VENICE: The Venice Biennale strives to offer its facilities and expertise as a laboratory platform for art students and researchers from the Arab world who wish to experiment with art and architecture, says its chairman.
In a special interview with Arab News, Roberto Cicutto, who has headed the prestigious institution since 2020, spoke about the “love story” between the Venice Biennale and Arab and Muslim countries over the years, and addressed the possibilities for further collaborations with artists in the Future.
The 74-year-old Venetian, with many years of film production experience, met Arab News at the Ca Giustinian Palace, just a few steps from St. Mark’s Square.
Facing the unique view of the world’s most famous lagoon, dotted with Renaissance bell towers and domes, he recalled that since the 1930s, 15 Arab and Middle Eastern countries have participated in the Venice Biennale, founded in 1895.
Arab participation began in 1938 when Egypt participated in the Art Biennale. Iran and Turkey joined in 1956, then Tunisia in 1958; Iraq 1976, Syria 1964 and Cyprus 1968.
“In the new millennium we have had the pleasure of hosting more prestigious presences from this part of the world,” said Cicutto. In fact, Arab and Muslim nations have been flocking to the event since the turn of the century, with Morocco attending since 2005, Lebanon since 2007, UAE since 2009, Bahrain since 2010, Saudi Arabia since 2011, Kuwait since 2012, Yemen since 2016 and more, eventually joins Oman this year.
Cicutto recalled that at the 1995 Art Biennale, Egypt won the Golden Lion for national participation, the exhibition’s highest award (based on the city’s historical symbol). Bahrain’s Pavilion, curated by Noura Al-Sayeh and Fuad Al-Ansari, won the 2010 Architecture Biennale Golden Lion.
“Bahrain’s exhibition offered an analysis of the country’s relationship with the rapidly changing coastline. Transitional architecture forms were presented as vehicles capable of claiming the sea as a public space,” Cicutto recalled
In 2021, the Golden Lion for the best national participation in the Architecture Biennale again went to an Arab nation: the UAE.
Entitled “Wetland” and curated by Wael Al-Awar and Kenichi Teramoto, the pavilion presented an experiment that provoked people to think about the delicate relationship between waste and production on both a local and global scale and proposed a construction model that can combine craftsmanship and advanced technologies.
“Hashim Sarkis was the first Lebanese curator of the 2021 International Architecture Exhibition. As an architect and dean of the MIT School of Architecture in Boston, Sarkis chose a title for his edition of the exhibition – planned for 2020 and then postponed to 2021 due to the pandemic – which turned out to be Foreshadowing: ‘How will we live together?'” Cicutto said.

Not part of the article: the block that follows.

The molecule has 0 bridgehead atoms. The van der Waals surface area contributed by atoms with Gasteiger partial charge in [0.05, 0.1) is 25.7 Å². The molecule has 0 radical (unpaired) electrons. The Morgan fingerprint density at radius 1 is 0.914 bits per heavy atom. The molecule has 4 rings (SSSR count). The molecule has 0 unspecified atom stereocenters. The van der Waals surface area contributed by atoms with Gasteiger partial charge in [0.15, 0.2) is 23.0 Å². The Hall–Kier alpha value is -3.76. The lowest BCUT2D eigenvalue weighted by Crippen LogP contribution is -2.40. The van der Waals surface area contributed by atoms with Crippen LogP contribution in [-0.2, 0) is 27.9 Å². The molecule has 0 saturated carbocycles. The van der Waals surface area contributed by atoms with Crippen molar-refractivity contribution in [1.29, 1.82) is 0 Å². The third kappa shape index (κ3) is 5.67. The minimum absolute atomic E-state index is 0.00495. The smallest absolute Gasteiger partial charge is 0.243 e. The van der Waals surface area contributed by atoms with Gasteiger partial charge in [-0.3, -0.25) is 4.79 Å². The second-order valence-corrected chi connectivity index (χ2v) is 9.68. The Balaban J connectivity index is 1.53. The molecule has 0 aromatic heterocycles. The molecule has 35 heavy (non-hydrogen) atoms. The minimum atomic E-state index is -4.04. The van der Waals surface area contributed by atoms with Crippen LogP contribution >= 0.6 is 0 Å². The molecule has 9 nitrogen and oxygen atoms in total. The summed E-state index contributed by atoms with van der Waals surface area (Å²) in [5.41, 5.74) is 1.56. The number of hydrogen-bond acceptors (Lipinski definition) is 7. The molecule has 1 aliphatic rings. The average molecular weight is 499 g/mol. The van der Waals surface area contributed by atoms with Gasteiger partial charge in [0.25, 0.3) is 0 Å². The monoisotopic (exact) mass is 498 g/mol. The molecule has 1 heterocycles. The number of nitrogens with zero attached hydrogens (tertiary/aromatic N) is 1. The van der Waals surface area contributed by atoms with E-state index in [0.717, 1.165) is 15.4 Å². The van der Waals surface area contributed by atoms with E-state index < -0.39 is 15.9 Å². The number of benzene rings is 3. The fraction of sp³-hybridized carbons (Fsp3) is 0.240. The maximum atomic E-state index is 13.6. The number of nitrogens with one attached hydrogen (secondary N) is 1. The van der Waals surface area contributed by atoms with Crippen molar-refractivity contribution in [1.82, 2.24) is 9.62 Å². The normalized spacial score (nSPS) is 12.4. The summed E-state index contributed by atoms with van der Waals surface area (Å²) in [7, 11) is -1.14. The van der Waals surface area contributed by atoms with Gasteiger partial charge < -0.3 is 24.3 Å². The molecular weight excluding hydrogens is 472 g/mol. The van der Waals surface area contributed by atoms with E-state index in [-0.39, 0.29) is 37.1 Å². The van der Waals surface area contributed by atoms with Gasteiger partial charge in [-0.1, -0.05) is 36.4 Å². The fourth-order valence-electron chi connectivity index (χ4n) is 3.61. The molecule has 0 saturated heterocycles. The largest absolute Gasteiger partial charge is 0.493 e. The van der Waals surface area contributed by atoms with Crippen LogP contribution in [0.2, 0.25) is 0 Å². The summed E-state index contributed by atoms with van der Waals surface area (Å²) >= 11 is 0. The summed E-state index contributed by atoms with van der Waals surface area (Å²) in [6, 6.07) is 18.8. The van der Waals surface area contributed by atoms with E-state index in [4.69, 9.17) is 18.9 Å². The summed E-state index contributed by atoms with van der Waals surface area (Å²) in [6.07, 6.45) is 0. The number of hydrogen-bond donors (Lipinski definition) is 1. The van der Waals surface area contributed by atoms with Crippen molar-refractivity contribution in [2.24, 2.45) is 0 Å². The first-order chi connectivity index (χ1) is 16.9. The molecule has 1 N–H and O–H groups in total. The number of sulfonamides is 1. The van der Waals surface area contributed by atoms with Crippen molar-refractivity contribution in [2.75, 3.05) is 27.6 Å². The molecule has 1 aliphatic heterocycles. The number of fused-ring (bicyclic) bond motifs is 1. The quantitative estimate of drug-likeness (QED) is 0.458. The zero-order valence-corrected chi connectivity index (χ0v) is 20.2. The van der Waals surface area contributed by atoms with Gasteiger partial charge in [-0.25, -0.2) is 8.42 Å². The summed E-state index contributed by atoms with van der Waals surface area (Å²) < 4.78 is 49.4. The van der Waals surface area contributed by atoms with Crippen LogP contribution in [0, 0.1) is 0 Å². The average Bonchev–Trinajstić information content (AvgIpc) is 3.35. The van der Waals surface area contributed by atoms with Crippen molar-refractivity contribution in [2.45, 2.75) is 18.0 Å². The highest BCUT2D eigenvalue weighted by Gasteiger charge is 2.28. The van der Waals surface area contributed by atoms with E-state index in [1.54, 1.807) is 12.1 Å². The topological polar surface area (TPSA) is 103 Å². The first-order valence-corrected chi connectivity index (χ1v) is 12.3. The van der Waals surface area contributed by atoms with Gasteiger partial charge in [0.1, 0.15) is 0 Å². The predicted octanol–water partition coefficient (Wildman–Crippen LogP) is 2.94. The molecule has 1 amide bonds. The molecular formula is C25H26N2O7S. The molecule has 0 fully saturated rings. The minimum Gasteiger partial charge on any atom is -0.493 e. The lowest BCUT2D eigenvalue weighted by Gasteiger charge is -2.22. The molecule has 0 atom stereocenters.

Among the artists who have participated over the years, Cicutto remembers in particular those invited by the Nigerian curator Okwui Enwezor to the 2015 Art Biennale: the Lebanese Mounira Al-Solh, the Jordanian Ala Younisthe, the Syrian collective Abounaddara, the Egyptian women Massinissa Selmani and Inji Efflatoun and Tunisians Nidhal Chamekh.
He also mentioned Kader Attia, an Egyptian living in France, from the 2003 edition, and from the 2017 edition, Hassan Khan, an Egyptian, and Maha Malluh from Saudi Arabia.
“Art and architecture exhibitions are increasingly also referring to craft traditions, which in their artistic expression do not forget old traditional production forms or construction techniques,” he said. “In our age of sustainability, the Arab countries are exemplary for the fact that everything that can be caught up on from the past becomes (can) become a dignified practice in sustainability issues.”
Cicutto says the Venice Biennale “has already received great interest from some Arab countries,” and at Expo 2020 in Dubai, she gave a presentation in the Italian Pavilion and welcomed the participation of UAE Culture Minister Noura Al-Kaabi.
Now the Venice Biennale wants to “offer its facilities as a laboratory platform for all those students and researchers interested in their disciplines to experiment with the theoretical knowledge acquired at universities and training centers”.
This year marks the 90th anniversary of the establishment of diplomatic relations between Italy and Saudi Arabia – as well as the same anniversary of the founding of the Venice Biennale Film Festival.
“For us, this is an important anniversary because it allows us to recognize the role that the world’s oldest film festival has played in bringing artistic dignity to the film industry,” said Cicutto.
In 2017, the Cinema Section of the Biennale College for Emerging Filmmakers and Microbudget Films funded a project called “Martyr” which was presented at the festival that year and was directed and produced by a team from Lebanon.